December 5, 2021
Business Risk

Bribery Act Section 7 creates an obligation for organisations to maintain “adequate procedures” to prevent associated persons from committing bribery offences. What exactly constitutes “adequate procedures” is still open to debate. Even though the Bribery Act 2010 was introduced over ten years ago no contested case exists where the procedures an organisation put in place were deemed adequate. On the contrary however, a number of investigations exist where the procedures organisations had in place were deemed by a regulatory authority to be inadequate. The recent conviction of Petrofac Ltd last month by the Serious Fraud Office (SFO) has become the second conviction under Bribery Act Section 7, following the Swett Group in 2016. It is only the second conviction because most investigations have become subject to deferred prosecution agreements instead of convictions.

What happened?

On 1st October, Petrofac Limited pleaded guilty to seven separate counts of failing to prevent bribery between 2011 and 2017. Petrofac Limited admitted that it failed to prevent former senior executives of the Petrofac Group from paying £32 million in bribes, to help the Petrofac Group win over £2.6 billion of contract in the oil and gas industry in Iraq, Saudi Arabia and the United Arab Emirates. The Court heard how, over a period of six years, senior executives within the Petrofac Group engaged in elaborate schemes to corrupt the awarding of contracts, using agents to systematically bribe officials to win lucrative contracts by unfair and dishonest means.

A key feature of the case was the complex and deliberately opaque methods used by these senior executives to pay agents across borders, disguising payments through sub-contractors, creating fake contracts for fictitious services and, in some cases, passing bribes through more than one agent and one country, to disguise their actions.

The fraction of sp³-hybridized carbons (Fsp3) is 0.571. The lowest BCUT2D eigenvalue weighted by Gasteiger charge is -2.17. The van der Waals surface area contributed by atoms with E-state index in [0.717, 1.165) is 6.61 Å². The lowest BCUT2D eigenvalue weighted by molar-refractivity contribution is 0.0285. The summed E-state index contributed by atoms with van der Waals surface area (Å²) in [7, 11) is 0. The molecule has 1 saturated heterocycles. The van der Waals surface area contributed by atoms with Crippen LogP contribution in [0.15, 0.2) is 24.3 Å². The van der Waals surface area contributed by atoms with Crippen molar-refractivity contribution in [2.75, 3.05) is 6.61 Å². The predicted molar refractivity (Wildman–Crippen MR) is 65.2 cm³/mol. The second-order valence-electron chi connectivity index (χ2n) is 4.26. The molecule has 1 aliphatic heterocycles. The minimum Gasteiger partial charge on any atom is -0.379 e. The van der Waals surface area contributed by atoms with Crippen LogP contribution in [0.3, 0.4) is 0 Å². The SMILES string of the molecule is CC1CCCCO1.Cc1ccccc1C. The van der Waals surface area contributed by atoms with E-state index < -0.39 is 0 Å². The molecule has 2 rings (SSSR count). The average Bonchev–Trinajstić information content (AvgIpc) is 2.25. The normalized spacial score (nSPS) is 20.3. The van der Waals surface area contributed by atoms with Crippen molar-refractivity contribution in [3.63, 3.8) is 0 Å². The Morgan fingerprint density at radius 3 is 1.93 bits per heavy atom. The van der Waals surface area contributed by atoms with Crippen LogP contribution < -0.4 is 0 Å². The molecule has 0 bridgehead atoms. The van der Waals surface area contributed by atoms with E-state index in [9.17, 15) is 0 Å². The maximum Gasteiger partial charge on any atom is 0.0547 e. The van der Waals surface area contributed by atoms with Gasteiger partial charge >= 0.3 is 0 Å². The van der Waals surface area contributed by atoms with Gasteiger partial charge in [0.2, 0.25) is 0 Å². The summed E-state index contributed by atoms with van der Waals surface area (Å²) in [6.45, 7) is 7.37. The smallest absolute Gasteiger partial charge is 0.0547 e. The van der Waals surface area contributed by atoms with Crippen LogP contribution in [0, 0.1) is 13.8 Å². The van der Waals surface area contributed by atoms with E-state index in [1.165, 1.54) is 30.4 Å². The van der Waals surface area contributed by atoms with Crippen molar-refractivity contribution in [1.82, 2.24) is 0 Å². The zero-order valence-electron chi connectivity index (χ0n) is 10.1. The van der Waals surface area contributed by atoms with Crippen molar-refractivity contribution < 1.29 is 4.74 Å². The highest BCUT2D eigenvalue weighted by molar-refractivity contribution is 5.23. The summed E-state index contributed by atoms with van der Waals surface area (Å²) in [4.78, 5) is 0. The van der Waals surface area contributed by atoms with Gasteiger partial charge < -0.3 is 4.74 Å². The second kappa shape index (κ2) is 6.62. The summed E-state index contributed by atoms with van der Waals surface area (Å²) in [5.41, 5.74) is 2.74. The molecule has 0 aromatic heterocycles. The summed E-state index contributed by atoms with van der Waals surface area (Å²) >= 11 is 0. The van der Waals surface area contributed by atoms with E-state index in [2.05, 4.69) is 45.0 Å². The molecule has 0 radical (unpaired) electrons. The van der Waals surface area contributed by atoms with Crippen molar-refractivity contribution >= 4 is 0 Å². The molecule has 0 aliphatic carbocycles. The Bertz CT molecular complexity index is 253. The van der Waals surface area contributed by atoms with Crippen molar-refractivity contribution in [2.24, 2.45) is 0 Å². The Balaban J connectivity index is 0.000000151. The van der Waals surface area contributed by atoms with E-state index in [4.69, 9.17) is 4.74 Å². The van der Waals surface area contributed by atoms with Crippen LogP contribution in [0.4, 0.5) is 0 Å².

This is the third set of convictions secured by the SFO in its four-year investigation into cross-border corruption at the Petrofac Group. David Lufkin, former Head of Sales at Petrofac pleaded guilty to 11 counts of bribery in 2019 and 3 counts of bribery in 2021. Lufkin was sentenced to a two-year custodial sentence, which was suspended for 18 months. Petrofac was ordered to pay confiscation costs of £22.8 million, they were fined over £47 million and they were ordered to pay the SFO’s costs of £7 million.

Bribery Act Section 7 – what does the law say?

Under the Bribery Act Section 7 an organisation is guilty of an offence if a person associated with it bribes another person, intending to “obtain or retain business” or “business advantage” for the organisation. The offence can be committed in the UK or overseas.

In this section, an organisation can be:

  • “A body which is incorporated under the law of any part of the UK and which carries on a business anywhere (whether there or elsewhere).
  • Any other body corporate (whether incorporated) which carries on a business, or part of a business, in any part of the UK.
  • A partnership which is formed under the law of any part of the UK and which carries on business (whether there or elsewhere).
  • Any other partnership (wherever formed) which carries on a business, or part of a business, in any part of the UK.”

What does associated mean?

Under the Bribery Act Section 7, an organisation can be convicted where persons “associated” with it commit bribery. A person is associated with an organisation where that person performs services for or on behalf of that organisation. It does not matter in what capacity the person performs services for or on behalf of the organisation, so they may be an employee, agent or subsidiary. This was one of the biggest changes introduced by the Bribery Act 2010. Organisations are now liable for the behaviour of associated persons who are often contracted within high-risk jurisdictions to aid their business around the world.


Bribery Act Section 7 – adequate procedures

Commercial organisations need to assess whether they have adequate procedures to ensure that they are not involved in bribery and corruption so that they do not incur liability under the Bribery Act Section 7. A failure to implement adequate procedures may result in criminal and civil liability and penalties for organisations and individuals. Although it is not entirely clear what maintaining adequate procedures entails, the Ministry of Justice did publish non-exhaustive practical guidance on how an organisation would go about trying to achieve this. Firstly it mentions that organisations’ bribery prevention policies are likely to include:

  • its commitment to bribery prevention;
  • its general approach to mitigation of specific bribery risks, such as those arising from the conduct of intermediaries and agents, or those associated with hospitality and promotional expenditure, facilitation payments or political and charitable donations or contributions; and